There are nights when darkness falls and the stars scatter themselves about the sky and I’m still plodding away at my desk because the day has run amok and the night is all I have left to accomplish something. Anything. By that point I’m not too picky.
On this particular day the boys had come by after school . . . or maybe they were just out and about. Time loses its meaning after a while but it was definitely before they all ran away to Memphis. As we started down the service hall—that special place that leads to almost every other room on the main floor of the building—Anderson began jumping with excitement. “Can we go in the secret room? Can we?! Not that secret room but the other secret room? The one with the toys?! Can we!? Please?!?!”
The first secret room, the one Anderson didn’t want, is the lounge. It’s a secret because I showed them how to get in from the hallway instead of going around and using the public entrance. They were amazed and wanted to know how I knew you could do that. Point to remember—young children are easily impressed. The second secret room, the one with the toys, is beyond a door on the other side of the lounge—the one that opens into the remains of what was once my parents’ apartment. Across the landing and up the stairs and you’re in the sitting room that separates two bedrooms, one of which belonged to my brother and one that would have been mine had I not married before the apartment was ready for residing.
They wandered all over the upstairs, playing with what are now vintage toys, using my mother’s recumbent bike that still occupies its appointed spot in the sitting room, and generally being amazed that such a place existed. Then it was time to go and we headed downstairs; they climbed into their trusty van and drove away and I went back to work.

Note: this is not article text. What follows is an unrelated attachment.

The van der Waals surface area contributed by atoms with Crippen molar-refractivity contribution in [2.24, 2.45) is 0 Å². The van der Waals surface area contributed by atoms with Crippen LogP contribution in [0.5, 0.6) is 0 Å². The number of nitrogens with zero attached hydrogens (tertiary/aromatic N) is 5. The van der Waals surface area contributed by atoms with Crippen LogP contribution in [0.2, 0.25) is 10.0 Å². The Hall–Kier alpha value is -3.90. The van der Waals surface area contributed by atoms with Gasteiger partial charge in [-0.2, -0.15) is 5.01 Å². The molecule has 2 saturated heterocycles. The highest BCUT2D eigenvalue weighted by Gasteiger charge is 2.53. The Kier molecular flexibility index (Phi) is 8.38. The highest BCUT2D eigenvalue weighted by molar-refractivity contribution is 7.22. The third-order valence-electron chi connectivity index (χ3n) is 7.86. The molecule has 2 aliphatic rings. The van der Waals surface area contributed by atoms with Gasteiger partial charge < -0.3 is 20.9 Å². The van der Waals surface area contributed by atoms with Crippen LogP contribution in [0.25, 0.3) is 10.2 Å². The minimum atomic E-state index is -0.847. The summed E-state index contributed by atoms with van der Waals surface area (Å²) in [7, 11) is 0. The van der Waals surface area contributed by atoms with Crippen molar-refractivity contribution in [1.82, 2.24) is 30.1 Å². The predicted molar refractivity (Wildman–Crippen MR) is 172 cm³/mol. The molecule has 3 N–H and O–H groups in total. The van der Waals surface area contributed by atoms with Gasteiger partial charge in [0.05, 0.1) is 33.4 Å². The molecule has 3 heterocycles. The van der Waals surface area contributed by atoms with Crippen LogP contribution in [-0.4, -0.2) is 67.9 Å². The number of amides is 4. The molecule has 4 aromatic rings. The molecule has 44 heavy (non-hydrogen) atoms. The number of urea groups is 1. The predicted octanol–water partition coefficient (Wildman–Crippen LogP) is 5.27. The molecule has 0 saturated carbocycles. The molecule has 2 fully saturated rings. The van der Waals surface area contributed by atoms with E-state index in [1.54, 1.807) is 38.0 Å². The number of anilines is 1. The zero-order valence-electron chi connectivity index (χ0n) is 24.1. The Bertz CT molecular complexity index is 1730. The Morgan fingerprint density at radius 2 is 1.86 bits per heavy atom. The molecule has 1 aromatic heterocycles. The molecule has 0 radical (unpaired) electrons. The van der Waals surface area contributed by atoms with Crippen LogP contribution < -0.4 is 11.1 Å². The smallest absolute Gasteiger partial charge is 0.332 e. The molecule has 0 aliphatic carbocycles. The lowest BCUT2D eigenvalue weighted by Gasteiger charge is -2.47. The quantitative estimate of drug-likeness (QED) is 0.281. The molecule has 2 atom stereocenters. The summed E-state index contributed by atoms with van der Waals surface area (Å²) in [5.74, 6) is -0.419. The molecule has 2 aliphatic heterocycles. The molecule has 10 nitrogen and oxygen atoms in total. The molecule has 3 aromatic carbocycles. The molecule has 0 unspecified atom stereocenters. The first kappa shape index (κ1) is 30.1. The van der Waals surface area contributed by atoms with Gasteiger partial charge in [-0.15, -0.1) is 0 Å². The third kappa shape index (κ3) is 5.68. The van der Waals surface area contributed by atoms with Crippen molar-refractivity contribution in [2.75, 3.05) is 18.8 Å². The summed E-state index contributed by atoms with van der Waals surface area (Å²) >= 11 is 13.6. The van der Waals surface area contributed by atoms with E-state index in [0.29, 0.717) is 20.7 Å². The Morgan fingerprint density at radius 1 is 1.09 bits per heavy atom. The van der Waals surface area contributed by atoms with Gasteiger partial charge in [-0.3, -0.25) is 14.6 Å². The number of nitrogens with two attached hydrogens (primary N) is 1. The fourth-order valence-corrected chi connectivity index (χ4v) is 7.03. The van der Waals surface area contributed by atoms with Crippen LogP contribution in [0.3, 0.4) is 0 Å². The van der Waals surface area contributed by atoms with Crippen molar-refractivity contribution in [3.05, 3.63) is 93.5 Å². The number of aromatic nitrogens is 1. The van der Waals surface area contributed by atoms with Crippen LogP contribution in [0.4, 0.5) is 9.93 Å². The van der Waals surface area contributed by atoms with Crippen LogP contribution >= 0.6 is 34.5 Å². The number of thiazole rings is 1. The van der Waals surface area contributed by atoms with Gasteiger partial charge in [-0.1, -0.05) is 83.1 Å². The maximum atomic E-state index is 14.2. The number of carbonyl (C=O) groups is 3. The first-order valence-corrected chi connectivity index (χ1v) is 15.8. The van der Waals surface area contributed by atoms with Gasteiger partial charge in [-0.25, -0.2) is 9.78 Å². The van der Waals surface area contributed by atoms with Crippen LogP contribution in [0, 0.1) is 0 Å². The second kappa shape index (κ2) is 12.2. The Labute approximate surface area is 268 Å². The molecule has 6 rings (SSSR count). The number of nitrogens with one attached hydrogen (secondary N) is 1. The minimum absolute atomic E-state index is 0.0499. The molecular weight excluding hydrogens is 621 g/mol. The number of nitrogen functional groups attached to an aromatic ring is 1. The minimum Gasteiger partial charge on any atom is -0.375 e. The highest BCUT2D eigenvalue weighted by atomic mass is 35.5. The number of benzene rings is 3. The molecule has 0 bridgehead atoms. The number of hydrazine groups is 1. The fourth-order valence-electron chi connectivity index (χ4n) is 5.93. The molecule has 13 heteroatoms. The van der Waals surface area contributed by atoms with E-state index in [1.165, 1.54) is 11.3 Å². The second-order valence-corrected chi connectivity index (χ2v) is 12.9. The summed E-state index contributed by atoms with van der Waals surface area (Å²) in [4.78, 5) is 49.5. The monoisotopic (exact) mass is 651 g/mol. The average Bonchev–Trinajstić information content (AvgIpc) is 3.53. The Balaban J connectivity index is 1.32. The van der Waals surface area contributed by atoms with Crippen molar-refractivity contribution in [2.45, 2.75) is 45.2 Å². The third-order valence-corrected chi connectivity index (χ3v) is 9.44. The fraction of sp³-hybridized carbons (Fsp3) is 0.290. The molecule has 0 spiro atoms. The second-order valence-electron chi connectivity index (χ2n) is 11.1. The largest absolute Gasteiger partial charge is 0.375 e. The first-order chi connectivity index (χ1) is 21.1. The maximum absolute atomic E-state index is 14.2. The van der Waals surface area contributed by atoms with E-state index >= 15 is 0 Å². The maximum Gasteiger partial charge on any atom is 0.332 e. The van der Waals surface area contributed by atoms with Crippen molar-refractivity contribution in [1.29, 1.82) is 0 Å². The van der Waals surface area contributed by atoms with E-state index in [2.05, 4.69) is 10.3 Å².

As I backed off the carport much later in the evening, preparing to make my way across town, I happened to glance up at what would have been my bedroom window had I remained single just a tad longer. And the light was on. Well, crap. The cost conscious side of me demanded that I pull back up on the carport, park the van, unlock the door, enter the building, turn off the alarm system, lock the door behind me, walk through the lounge, unlock the door to the apartment, climb the stairs, turn off the light, and repeat the process in reverse. The practical side of me that had worked all day said the light could just burn all night. But before I got down the drive, I stopped and looked back.
Suddenly the realization washed over me that, years ago, this light would have meant someone was at home. Someone was upstairs, preparing for bed or rummaging through the closet hunting tomorrow’s clothes. Someone who had not been there in so very long, but for just a moment, had returned.
I put the van in park but left it running with the lights on (like that was gonna be helpful in case I needed to quickly escape from something), pulled out my camera, and pointed it toward the window. A few pictures later I packed it away and then just stood, looking, remembering the moments of family that light represented . . . the times I still miss on certain days . . . the times I find myself longing for more and more as I grow older.
And then the police pulled up asking what business I had in the funeral home parking lot at that time of night . . .